if (OpenDevice("narrator.device", 0, VoiceIO, 0))
                printf("narrator.device did not open\n");

When the narrator device is first opened, it initializes certain fields in the user’s narrator_rb I/O request structure. In order to maintain backwards compatibility with older versions of the narrator device, a mechanism was needed for the device to ascertain whether it was being opened with a V37 or pre-V37 style I/O request structure. The pad field in the pre-V37 narrator_rb I/O request structure (which no one should have ever touched!) has been replaced by the flags field in the V37 narrator_rb structure, and is our path to upward compatibility. The device checks to see if a bit is set in this flags field. This bit must be set before opening the device if V37 or later features of the narrator device are to be used. There are two defined constants in the include file, NDB_NEWIORB and NDF_NEWIORB. NDB_NEWIORB specifies the bit which must be set in the flags field, NDF_NEWIORB is the field definition of the bit (1 << NDB_NEWIORB).

Once the device is opened, the mouth_rb (read) I/O request structure can be set up. Each CMD_READ request must be matched with an associated CMD_WRITE request. This is necessary for the device to match the various sync events with a particular utterance. The read I/O request structure is easily set up as follows:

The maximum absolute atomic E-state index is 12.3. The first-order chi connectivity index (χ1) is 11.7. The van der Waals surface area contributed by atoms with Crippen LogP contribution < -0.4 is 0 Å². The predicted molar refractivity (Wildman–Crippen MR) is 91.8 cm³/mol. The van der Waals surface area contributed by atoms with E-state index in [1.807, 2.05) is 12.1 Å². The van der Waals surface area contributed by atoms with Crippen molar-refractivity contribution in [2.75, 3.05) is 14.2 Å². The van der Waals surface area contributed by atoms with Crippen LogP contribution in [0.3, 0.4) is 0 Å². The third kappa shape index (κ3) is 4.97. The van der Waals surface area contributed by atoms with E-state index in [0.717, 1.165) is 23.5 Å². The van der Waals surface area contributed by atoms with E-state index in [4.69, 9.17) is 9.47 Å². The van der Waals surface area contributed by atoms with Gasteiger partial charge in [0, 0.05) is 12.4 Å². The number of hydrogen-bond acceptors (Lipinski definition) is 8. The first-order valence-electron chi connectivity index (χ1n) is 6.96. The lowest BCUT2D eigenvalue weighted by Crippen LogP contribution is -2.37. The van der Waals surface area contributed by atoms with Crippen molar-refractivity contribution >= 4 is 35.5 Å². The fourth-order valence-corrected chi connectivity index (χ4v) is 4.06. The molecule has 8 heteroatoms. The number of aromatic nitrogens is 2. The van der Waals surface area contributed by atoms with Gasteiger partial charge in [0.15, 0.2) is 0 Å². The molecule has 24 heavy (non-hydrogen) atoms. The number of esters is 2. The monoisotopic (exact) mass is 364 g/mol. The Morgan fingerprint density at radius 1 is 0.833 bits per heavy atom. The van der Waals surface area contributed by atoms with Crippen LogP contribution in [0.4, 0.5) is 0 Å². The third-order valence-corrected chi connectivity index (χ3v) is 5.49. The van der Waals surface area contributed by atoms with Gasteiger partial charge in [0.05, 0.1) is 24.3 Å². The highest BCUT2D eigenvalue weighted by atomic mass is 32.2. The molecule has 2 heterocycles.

• Create a read message port using the CreatePort() function.
  • Allocate memory for the mouth_rb extended I/O request structure using AllocMem().
  • Copy the narrator_rb I/O request structure used to open the device into the voice field of the mouth_rb I/O request structure. This will set the fields necessary for the device to make the correct correspondence between read and write requests.
  • Copy the pointer to the read message port returned from CreatePort() into the voice.message.io_Message.mn_ReplyPort field of the mouth_rb structure.

The following code fragment, in conjunction with the OpenDevice() code fragment above, shows how to set up the mouth_rb structure:

struct  MsgPort   *MouthMP;
struct  mouth_rb  *MouthIO;
if (MouthMP = CreatePort("narrator_read", 0))
    if (!(MouthIO = (struct mouth_rb *)
                     AllocMem(sizeof(struct mouth_rb),MEMF_PUBLIC|MEMF_CLEAR)))
        MouthIO->voice = *VoiceIO;       /* Copy I/O request used in OpenDevice */
        MouthIO->voice.message.io_Message.mn_ReplyPort = MouthMP; /* Set port */
        printf("AllocMem failed\n");
    printf("CreatePort failed\n");

Closing the Narrator Device